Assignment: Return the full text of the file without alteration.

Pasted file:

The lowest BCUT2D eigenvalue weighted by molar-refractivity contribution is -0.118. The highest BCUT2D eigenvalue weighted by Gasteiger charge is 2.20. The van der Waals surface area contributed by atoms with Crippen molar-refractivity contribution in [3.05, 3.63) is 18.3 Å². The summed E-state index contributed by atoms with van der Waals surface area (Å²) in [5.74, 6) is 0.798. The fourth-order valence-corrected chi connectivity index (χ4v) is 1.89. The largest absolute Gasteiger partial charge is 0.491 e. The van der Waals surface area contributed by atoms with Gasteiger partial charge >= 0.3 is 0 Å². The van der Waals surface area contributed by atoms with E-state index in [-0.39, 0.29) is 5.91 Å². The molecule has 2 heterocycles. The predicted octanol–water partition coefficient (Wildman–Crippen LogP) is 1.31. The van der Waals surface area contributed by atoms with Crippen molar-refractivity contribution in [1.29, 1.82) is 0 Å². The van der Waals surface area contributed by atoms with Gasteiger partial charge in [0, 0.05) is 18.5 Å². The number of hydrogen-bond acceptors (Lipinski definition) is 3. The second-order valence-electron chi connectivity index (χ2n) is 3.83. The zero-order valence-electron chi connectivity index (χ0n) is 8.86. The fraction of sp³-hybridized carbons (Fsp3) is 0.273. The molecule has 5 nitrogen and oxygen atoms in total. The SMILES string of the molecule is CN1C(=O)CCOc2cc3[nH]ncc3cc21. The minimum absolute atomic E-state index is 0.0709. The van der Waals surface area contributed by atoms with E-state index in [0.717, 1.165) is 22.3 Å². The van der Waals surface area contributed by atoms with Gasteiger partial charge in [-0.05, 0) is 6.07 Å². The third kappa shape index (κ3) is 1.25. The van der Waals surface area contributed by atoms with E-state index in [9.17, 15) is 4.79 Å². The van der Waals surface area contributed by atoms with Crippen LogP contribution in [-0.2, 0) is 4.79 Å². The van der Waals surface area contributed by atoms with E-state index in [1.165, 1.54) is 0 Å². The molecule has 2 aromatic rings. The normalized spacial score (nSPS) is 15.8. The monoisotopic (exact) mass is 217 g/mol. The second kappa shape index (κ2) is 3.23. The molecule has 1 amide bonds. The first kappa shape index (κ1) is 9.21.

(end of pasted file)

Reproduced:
The lowest BCUT2D eigenvalue weighted by molar-refractivity contribution is -0.118. The highest BCUT2D eigenvalue weighted by Gasteiger charge is 2.20. The van der Waals surface area contributed by atoms with Crippen molar-refractivity contribution in [3.05, 3.63) is 18.3 Å². The summed E-state index contributed by atoms with van der Waals surface area (Å²) in [5.74, 6) is 0.798. The fourth-order valence-corrected chi connectivity index (χ4v) is 1.89. The largest absolute Gasteiger partial charge is 0.491 e. The van der Waals surface area contributed by atoms with Gasteiger partial charge >= 0.3 is 0 Å². The van der Waals surface area contributed by atoms with E-state index in [-0.39, 0.29) is 5.91 Å². The molecule has 2 heterocycles. The predicted octanol–water partition coefficient (Wildman–Crippen LogP) is 1.31. The van der Waals surface area contributed by atoms with Crippen molar-refractivity contribution in [1.29, 1.82) is 0 Å². The van der Waals surface area contributed by atoms with Gasteiger partial charge in [0, 0.05) is 18.5 Å². The number of hydrogen-bond acceptors (Lipinski definition) is 3. The second-order valence-electron chi connectivity index (χ2n) is 3.83. The zero-order valence-electron chi connectivity index (χ0n) is 8.86. The fraction of sp³-hybridized carbons (Fsp3) is 0.273. The molecule has 5 nitrogen and oxygen atoms in total. The SMILES string of the molecule is CN1C(=O)CCOc2cc3[nH]ncc3cc21. The minimum absolute atomic E-state index is 0.0709. The van der Waals surface area contributed by atoms with E-state index in [0.717, 1.165) is 22.3 Å². The van der Waals surface area contributed by atoms with Gasteiger partial charge in [-0.05, 0) is 6.07 Å². The third kappa shape index (κ3) is 1.25. The van der Waals surface area contributed by atoms with E-state index in [9.17, 15) is 4.79 Å². The van der Waals surface area contributed by atoms with Crippen LogP contribution in [-0.2, 0) is 4.79 Å². The van der Waals surface area contributed by atoms with E-state index in [1.165, 1.54) is 0 Å². The molecule has 2 aromatic rings. The normalized spacial score (nSPS) is 15.8. The monoisotopic (exact) mass is 217 g/mol. The second kappa shape index (κ2) is 3.23. The molecule has 1 amide bonds. The first kappa shape index (κ1) is 9.21.